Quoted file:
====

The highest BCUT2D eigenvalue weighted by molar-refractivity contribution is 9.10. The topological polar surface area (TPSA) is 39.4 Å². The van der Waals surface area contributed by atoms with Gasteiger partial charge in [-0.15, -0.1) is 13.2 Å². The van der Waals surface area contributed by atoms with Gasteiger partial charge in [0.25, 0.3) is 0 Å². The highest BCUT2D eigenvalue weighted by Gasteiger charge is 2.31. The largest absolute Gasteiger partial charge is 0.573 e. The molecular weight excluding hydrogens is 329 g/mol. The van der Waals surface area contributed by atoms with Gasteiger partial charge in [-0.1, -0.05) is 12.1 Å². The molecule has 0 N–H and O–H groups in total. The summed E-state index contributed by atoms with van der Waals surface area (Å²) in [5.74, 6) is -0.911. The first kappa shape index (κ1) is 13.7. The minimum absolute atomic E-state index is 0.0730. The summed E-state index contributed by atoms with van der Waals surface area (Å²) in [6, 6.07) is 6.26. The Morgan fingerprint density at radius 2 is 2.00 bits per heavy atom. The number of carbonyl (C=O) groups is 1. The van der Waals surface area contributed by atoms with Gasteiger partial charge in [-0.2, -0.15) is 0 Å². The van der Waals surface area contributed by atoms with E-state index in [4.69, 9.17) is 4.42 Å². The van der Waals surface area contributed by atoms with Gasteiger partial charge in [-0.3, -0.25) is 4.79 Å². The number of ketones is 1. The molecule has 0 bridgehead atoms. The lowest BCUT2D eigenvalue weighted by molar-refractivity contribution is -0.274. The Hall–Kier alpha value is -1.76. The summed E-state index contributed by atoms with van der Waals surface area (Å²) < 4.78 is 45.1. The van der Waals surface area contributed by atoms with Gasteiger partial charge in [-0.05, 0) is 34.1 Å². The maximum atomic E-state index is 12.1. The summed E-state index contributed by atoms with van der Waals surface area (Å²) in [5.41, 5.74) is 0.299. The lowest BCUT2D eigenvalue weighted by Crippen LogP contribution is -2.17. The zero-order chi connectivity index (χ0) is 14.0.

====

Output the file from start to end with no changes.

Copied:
The highest BCUT2D eigenvalue weighted by molar-refractivity contribution is 9.10. The topological polar surface area (TPSA) is 39.4 Å². The van der Waals surface area contributed by atoms with Gasteiger partial charge in [-0.15, -0.1) is 13.2 Å². The van der Waals surface area contributed by atoms with Gasteiger partial charge in [0.25, 0.3) is 0 Å². The highest BCUT2D eigenvalue weighted by Gasteiger charge is 2.31. The largest absolute Gasteiger partial charge is 0.573 e. The molecular weight excluding hydrogens is 329 g/mol. The van der Waals surface area contributed by atoms with Gasteiger partial charge in [-0.1, -0.05) is 12.1 Å². The molecule has 0 N–H and O–H groups in total. The summed E-state index contributed by atoms with van der Waals surface area (Å²) in [5.74, 6) is -0.911. The first kappa shape index (κ1) is 13.7. The minimum absolute atomic E-state index is 0.0730. The summed E-state index contributed by atoms with van der Waals surface area (Å²) in [6, 6.07) is 6.26. The Morgan fingerprint density at radius 2 is 2.00 bits per heavy atom. The number of carbonyl (C=O) groups is 1. The van der Waals surface area contributed by atoms with Gasteiger partial charge in [-0.2, -0.15) is 0 Å². The van der Waals surface area contributed by atoms with E-state index in [4.69, 9.17) is 4.42 Å². The van der Waals surface area contributed by atoms with Gasteiger partial charge in [-0.3, -0.25) is 4.79 Å². The number of ketones is 1. The molecule has 0 bridgehead atoms. The lowest BCUT2D eigenvalue weighted by molar-refractivity contribution is -0.274. The Hall–Kier alpha value is -1.76. The summed E-state index contributed by atoms with van der Waals surface area (Å²) < 4.78 is 45.1. The van der Waals surface area contributed by atoms with Gasteiger partial charge in [-0.05, 0) is 34.1 Å². The maximum atomic E-state index is 12.1. The summed E-state index contributed by atoms with van der Waals surface area (Å²) in [5.41, 5.74) is 0.299. The lowest BCUT2D eigenvalue weighted by Crippen LogP contribution is -2.17. The zero-order chi connectivity index (χ0) is 14.0.